The neophyte DM often struggles with making encounters, NPCs, and adventures. The longer they ply the DM craft the better they become at doing those. After a few years of grinding adventures out a DM usually gets it. Like many things DMs will have that ‘A-ha!’ moment when all the puzzle pieces line up and understand how to craft basic, enjoyable adventures with ease.
But, it becomes muddled when transitioning from one-off adventures into an ongoing campaign. WOTC’s DMG focuses on creating individual adventures or creating a home brew world. But, glosses over the campaign; the critical connective tissue between the two.
Fear not, today you can level up your campaigns. Here are 10 Secrets to Creating a Great D&D Campaign.
10 Secrets to Creating a Great D&D Campaign
- 3 Active Fronts
- Make Simple Adventures
- Obstacles Not Plots
- The Hiccup Method
- Inigo Montoya Effect
- Character Spotlights
- Outside Opposition
- Failure Builds Character
- Small Stories
- Intrinsic Trumps Extrinsic
And a Bonus Secret
3 Active Fronts
I’ll admit I am not a huge fan of the Apocalypse World engine. I prefer more crunch in my RPGs, especially if they’re meant to be more than a one-off adventure. But, what the system did birth into the RPG zeitgeist is the Front. In its rawest form, the Front is a faction in your campaign that has a goal it is trying to achieve. In this case, it’s some bad force for the heroes to combat. Evil cults, the Drow, the evil dragon Fanx. By running three active fronts you’re engaging players in three, simultaneous adventures. This has some wonderful effects on the campaign.
The BBEGS (Fronts) are always working towards their goal. And that’s visible to the PCs, through Apocalypse World’s Grim Portents. The adventurers walk through burned villages and pass refugees fleeing Fanx’s destruction. It provides a system that shows the world is moving outside the player characters. There’s always something going on in the world regardless of what the PCs do.
The more the PCs put off dealing with a specific Front, it draws closer to its goal and grows in power. The Front also becomes more difficult to stop. Game sessions for your players begin to emphasize choice. What Front do they attempt to foil next? Those familiar with XCOM: Enemy Unknown, understand this crisis management and idea of not being able to save everyone. It creates meaningful choices in game play and we know that is the crux of RPGs. And, those choices have consequences that can develop as Secret #5, Inigo Montoya Effect.
Make Simple Adventures
Luckily, I think people are starting to take to this idea. As Game of Thrones passes out of popular culture spotlight there’s less echo of it in tabletop gaming. Fewer grand political stories with pages of NPC VIPs. But, let’s discuss anyhow.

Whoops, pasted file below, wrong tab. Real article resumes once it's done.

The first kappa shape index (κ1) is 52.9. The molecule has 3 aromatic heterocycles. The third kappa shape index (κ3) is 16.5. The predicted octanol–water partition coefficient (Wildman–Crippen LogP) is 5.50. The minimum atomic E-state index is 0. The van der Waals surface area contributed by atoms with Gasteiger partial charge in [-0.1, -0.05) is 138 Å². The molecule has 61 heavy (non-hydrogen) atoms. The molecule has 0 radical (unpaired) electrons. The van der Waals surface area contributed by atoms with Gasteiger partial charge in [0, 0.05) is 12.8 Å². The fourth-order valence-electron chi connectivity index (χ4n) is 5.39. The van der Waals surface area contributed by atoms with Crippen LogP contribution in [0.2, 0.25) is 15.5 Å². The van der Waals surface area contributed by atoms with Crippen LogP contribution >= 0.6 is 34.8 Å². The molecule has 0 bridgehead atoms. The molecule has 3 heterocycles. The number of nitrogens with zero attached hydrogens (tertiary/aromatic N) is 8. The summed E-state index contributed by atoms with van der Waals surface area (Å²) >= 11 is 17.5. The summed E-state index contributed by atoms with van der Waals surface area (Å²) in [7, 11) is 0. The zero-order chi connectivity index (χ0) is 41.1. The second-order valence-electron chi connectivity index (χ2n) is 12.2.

The ugly truth is players forget about stuff in the game. People have to remember adventure details between sessions over the course of weeks, months, even years in some cases. The second ugly truth is most players are lazy. Even if you made a cohesive wiki for all the NPCs, locations, and histories, they won’t read it. The more straightforward your adventures are the more successful your campaign will be. Make it easy for your players to remember what they’re doing, the price of failure, and the reward for success.
Your campaign is going to get complex. As stories unfold they accrue more information. More information means more complexity. This happens naturally, you don’t need to inject artificial complexity. The one exception to this idea is running a mystery adventure. By its very structure you shotgun blast the players with information out the gate. But, the adventure is about sorting through the info; developing a litmus for what info is important and what’s noise. But, that is for a self-contained adventure. Afterwards, the narrative purges all that information.
Obstacles Not Plots
Successful DMs learn this lesson early. No plot survives contact with PCs. Much less when it comes to the fickle nature of dice. Your PCs will kill the BBEG in one round, but stumble at a locked door. They’ll yeet critical NPCs off a cliff because they don’t like them, but will burn down the world for a throwaway NPC shopkeeper.
When you create an adventure, there’s a set end and usually a specific way to get there. Ye Olde Railroad. When you put an obstacle in the party’s path the solution avenues are open-ended. They could go over, under, around, or through. Usually, PCs deal with an obstacle by going through it: solving puzzles or killing monsters. However, you should encourage play that bypasses obstacles. Clever spells, stealth, misdirection and players who try to talk away the problems through bribes, lies, and intimidation. I like this mind set because it reinforces a natural aversion to injury and death.
Let’s say the Drow are seeking a relic to increase Lolth’s power. In a plot you might see how the PCs need to kill all the Drow. But, they could also find the relic first, find another way to weaken Lolth’s power. Pull a Belloq and let the Drow explorers plumb the dangerous ruins then steal the relic from them.